Activists from the Jan Arogya Abhiyan (JAA), which is a coalition of groups working on issues related to health, have criticised the Maharashtra government’s budget, saying the health sector witnessed major fund cuts. The cuts come at a time when there is a growing need for greater fund allocation in the health sector, activists said. While the budget for the National Health Mission (NHM) was reduced by Rs 844 crore for 2018-19, the budget for medicines has been cut by Rs 104 crore, from Rs 471 crore in 2017-18.
“Even as the Union Budget announced a National Health Protection Scheme to provide Rs 5 lakh insurance cover to 10 crore families, the state government has made no provisions for it this year,” said Vinod Shinde of the JAA.
The state government’s insurance scheme, the Mahatma Jyotiba Phule Arogya Yojana, was allocated Rs 571 crore this year, lower than the revised expenditure of Rs 1,550 crore in 2017-18. The insurance scheme provides a maximum insurance coverage of Rs 1.5 lakh for a family annually. A study by Dr Soumitra Ghosh, from the Tata Institute of Social Sciences, found that the actual coverage of the scheme only extended to about 2.5 per cent of the total eligible beneficiaries. The scheme, he said, required more funds to generate awareness in rural and tribal areas about its existence. The NHM budget’s revised estimates in 2017-18 was Rs 3,472 crore, which has been reduced to Rs 2,629 crores for 2018-19.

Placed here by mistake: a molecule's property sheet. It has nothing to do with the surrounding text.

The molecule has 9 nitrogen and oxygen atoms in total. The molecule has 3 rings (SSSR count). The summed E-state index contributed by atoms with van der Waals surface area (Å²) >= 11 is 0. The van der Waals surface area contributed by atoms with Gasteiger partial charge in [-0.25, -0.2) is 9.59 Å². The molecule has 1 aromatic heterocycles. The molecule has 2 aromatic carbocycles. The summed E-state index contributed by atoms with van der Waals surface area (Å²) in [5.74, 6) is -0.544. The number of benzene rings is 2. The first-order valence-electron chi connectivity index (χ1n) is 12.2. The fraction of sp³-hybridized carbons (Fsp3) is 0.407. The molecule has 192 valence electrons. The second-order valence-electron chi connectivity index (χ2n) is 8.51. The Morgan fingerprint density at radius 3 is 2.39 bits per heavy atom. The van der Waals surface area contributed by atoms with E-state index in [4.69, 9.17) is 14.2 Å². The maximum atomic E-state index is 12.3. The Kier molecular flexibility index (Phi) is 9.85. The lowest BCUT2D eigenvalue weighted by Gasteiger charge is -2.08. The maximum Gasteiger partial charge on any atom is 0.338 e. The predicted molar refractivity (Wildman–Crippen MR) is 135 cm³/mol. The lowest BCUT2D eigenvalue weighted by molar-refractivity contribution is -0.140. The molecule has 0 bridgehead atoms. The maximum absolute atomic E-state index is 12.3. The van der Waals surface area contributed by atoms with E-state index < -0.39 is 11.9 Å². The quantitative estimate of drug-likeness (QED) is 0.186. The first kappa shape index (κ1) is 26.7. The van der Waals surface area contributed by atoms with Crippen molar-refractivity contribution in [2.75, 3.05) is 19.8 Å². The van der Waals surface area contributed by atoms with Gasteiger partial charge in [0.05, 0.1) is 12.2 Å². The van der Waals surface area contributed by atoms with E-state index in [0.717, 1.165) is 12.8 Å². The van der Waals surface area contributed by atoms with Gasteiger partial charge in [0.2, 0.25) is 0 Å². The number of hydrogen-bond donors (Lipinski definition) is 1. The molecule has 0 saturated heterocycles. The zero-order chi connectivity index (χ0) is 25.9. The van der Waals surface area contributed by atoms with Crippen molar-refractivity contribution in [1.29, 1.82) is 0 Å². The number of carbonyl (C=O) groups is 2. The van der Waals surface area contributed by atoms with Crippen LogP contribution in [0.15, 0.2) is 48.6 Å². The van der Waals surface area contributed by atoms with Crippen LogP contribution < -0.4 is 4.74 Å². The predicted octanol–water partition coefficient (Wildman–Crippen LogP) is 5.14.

“Maharashtra’s per capita health expenditure has reduced from Rs 1,082 in 2017-18 to Rs 1,001 this year. Our state is below the national average,” said health expert Ravi Duggal. The share of the health budget has reduced from 4.3 per cent to 3.6 per cent in state’s total budget this year. Activists from the JAA also condemned the consecutive budget cuts in Integrated Child Development Services (ICDS), a scheme to provide nutrition for children under six years of age.
“In the last three years, Rs 1,443 crore was deducted from the budgets,” said Duggal. While this year, the budget has been raised by Rs 72 crore, it is a small increase, he added. Sanjeev Kumar, who heads the NHM and is interim director for the Directorate of Health Services, said, “There are no fund cuts when we look at the health budget as a whole, in fact funding for certain programmes has increased.”